Product differentiation: does it provide competitive advantage for a printing paper company?
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Doctoral thesis (monograph)
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Report / Helsinki University of Technology, Laboratory of Paper Technology. Series A, 17
AbstractThe aim of this thesis was to contribute to the knowledge and understanding of product differentiation in the context of printing papers. The motivation for this thesis emerged from unsolved problems encountered when the author worked in two product differentiation projects at two different paper mills in Finland in the 1980's and 1990's. The number of non-standard printing papers such as MFC, SC A+, SC A++, SC B, FCO and WSOP papers has been on the increase; this has resulted in additional complexity both for the producer and the customer. The differences between printing paper grades have simultaneously diminished and developing printing technology has reduced differences between paper grades. This study answers the following questions: What is product differentiation in the context of printing papers? Can product differentiation be used to improve the competitive advantage of a printing paper firm? If so, how should product differentiation be organized and applied in practice as part of a firm's strategy? A holistic view of the research area was chosen to increase understanding of this increasingly important and very complex area. The theoretical part first operationalises the key concepts which are important in the phenomenon of product differentiation in general and in this study in particular, and then examines various level business strategies. This study primarily follows a resource-based approach. Empirical data was collected through 37 in-depth personal interviews in 1999 and 2000. The sample represents four Finnish paper industry companies, its customers (publishers, printers, merchants), its suppliers (both machine and chemical), as well as consultancy companies, the Finnish Technology Agency and a bank. The sample of paper industry experts is cross-functional. It covers management, business development, marketing and sales, production, R & D, technology and procurement. The study applies qualitative research methods and uses conceptual and action analytic research approaches. Product differentiation of printing papers is today a poorly managed, complex process. It is rather a random, unintegrated activity, separated from the business strategy. Product differentiation has mainly been driven by eroded profits at a paper machine line; it is not an integrated part of a customer's strategy. The bond between a differentiated product and a customer's process is rather weak: customers tend to change to better quality standard products when a downturn starts and price difference diminishes. This finding suggests that product differentiation in the context of printing papers is rather a product proliferation, a wasted opportunity, than a real value-adding action. Other important drivers for product differentiation were found to be customer needs based reasons: a new end-use application, and price. New paper manufacturing technologies, new minerals and chemicals function rather as the strategic means to enable product differentiation than as real drivers. One motive or driver is not in itself strong enough to cause product differentiation but we need many of them. We also need a support process, high level strategic marketing skills, updated information of a dynamically changing business environment and strong cost control. The research findings indicate that the role of initiator in this process is gradually moving from the paper producer towards the customer. Product differentiation used to be strongly manufacturer's technology pushed; presently it is both manufacturer's technology pushed and customer technology pushed. In the future it will continue to be technology pushed but increasingly the advertiser and the consumer will pull. The findings of the research also indicate that value-based pricing should be considered for differentiated printing papers as an alternative to traditional cost-based pricing. The most important internal barrier for product differentiation is the unclear position of a differentiated paper compared with the existing product portfolio reflecting a lack of strategy. Timing in relation to a business cycle is important when launching a differentiated product into a market. The optimal time is the start of an up cycle. The cost leadership strategy will continue to remain the leading strategy for a printing paper industry company. Product differentiation will function in a supporting but important role. The difference in product differentiation is primarily made through knowledge, skills and capabilities. The thesis research gives a new meaning to product differentiation of printing papers. It also gives recommendations to paper industry management about what to take into consideration, avoid and strengthen when starting a product differentiation project. A solution must be tailored to a purpose because the starting point for each product differentiation project will vary. The main claim of this dissertation is: Product differentiation – as defined in this thesis – can provide competitive advantage for a printing paper company if it is based on the coordinated use of various knowledge, skills and capabilities within the firm. Product differentiation should start with an understanding of customers' earning logic and future needs. If based on intangible assets, product differentiation is not a sustainable competitive advantage unless it is an integrated element of a customer's strategy. Brand building could be more effectively used to support product differentiation.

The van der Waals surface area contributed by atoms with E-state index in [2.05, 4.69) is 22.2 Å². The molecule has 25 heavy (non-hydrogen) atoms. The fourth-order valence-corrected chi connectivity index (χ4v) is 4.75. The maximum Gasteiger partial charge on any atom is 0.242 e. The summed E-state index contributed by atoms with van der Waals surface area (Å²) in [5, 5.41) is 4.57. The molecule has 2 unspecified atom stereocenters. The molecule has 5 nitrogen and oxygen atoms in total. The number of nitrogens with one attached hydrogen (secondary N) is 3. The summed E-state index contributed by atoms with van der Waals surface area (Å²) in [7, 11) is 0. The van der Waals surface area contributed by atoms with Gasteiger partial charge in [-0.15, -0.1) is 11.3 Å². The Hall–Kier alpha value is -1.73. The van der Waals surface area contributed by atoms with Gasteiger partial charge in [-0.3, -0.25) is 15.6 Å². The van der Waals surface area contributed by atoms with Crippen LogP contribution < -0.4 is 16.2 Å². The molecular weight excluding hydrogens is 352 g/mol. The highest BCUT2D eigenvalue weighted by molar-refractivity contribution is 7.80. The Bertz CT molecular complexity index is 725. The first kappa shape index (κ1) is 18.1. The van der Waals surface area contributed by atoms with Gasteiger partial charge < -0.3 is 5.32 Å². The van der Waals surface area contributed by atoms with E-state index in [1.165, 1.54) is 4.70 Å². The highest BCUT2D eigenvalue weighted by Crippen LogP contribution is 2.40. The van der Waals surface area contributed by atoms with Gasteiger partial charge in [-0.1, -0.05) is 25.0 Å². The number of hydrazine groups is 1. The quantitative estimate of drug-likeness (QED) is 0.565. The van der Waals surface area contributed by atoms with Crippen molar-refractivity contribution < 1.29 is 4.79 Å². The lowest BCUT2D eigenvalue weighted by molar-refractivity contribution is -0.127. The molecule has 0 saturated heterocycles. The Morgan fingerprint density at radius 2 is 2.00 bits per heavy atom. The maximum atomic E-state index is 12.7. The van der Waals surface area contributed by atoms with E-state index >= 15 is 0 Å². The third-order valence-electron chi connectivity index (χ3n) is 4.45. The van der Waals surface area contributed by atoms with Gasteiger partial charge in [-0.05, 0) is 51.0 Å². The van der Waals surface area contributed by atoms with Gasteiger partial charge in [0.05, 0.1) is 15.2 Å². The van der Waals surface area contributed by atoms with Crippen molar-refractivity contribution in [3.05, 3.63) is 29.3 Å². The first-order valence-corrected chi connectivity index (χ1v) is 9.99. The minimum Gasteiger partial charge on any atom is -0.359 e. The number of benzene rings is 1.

product, product differentiation, competitive advantage, printing paper, paper industry, resource-based view